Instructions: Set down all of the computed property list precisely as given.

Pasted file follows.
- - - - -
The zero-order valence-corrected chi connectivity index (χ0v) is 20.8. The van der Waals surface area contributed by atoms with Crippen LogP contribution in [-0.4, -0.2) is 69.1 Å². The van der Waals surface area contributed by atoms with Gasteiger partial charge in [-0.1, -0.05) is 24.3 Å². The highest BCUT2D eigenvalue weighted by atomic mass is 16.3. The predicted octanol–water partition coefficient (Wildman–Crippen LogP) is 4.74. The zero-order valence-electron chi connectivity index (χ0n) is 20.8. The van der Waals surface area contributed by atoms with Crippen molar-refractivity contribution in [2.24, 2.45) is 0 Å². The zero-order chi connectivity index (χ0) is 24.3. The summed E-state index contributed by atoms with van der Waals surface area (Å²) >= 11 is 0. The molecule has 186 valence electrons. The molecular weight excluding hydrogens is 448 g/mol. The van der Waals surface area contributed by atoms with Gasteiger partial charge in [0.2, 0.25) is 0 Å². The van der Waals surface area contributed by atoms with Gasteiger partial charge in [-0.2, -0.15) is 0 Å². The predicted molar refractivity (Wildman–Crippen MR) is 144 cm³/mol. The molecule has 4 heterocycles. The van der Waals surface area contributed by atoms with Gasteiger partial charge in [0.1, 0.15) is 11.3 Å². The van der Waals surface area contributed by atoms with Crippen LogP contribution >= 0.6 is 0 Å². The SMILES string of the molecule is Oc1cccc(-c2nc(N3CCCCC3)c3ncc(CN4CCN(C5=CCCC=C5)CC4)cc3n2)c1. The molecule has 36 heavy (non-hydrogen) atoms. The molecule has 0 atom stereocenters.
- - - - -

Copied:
The zero-order valence-corrected chi connectivity index (χ0v) is 20.8. The van der Waals surface area contributed by atoms with Crippen LogP contribution in [-0.4, -0.2) is 69.1 Å². The van der Waals surface area contributed by atoms with Gasteiger partial charge in [-0.1, -0.05) is 24.3 Å². The highest BCUT2D eigenvalue weighted by atomic mass is 16.3. The predicted octanol–water partition coefficient (Wildman–Crippen LogP) is 4.74. The zero-order valence-electron chi connectivity index (χ0n) is 20.8. The van der Waals surface area contributed by atoms with Crippen molar-refractivity contribution in [2.24, 2.45) is 0 Å². The zero-order chi connectivity index (χ0) is 24.3. The summed E-state index contributed by atoms with van der Waals surface area (Å²) >= 11 is 0. The molecule has 186 valence electrons. The molecular weight excluding hydrogens is 448 g/mol. The van der Waals surface area contributed by atoms with Gasteiger partial charge in [0.2, 0.25) is 0 Å². The van der Waals surface area contributed by atoms with Gasteiger partial charge in [-0.2, -0.15) is 0 Å². The predicted molar refractivity (Wildman–Crippen MR) is 144 cm³/mol. The molecule has 4 heterocycles. The van der Waals surface area contributed by atoms with Gasteiger partial charge in [0.1, 0.15) is 11.3 Å². The van der Waals surface area contributed by atoms with Crippen LogP contribution >= 0.6 is 0 Å². The SMILES string of the molecule is Oc1cccc(-c2nc(N3CCCCC3)c3ncc(CN4CCN(C5=CCCC=C5)CC4)cc3n2)c1. The molecule has 36 heavy (non-hydrogen) atoms. The molecule has 0 atom stereocenters.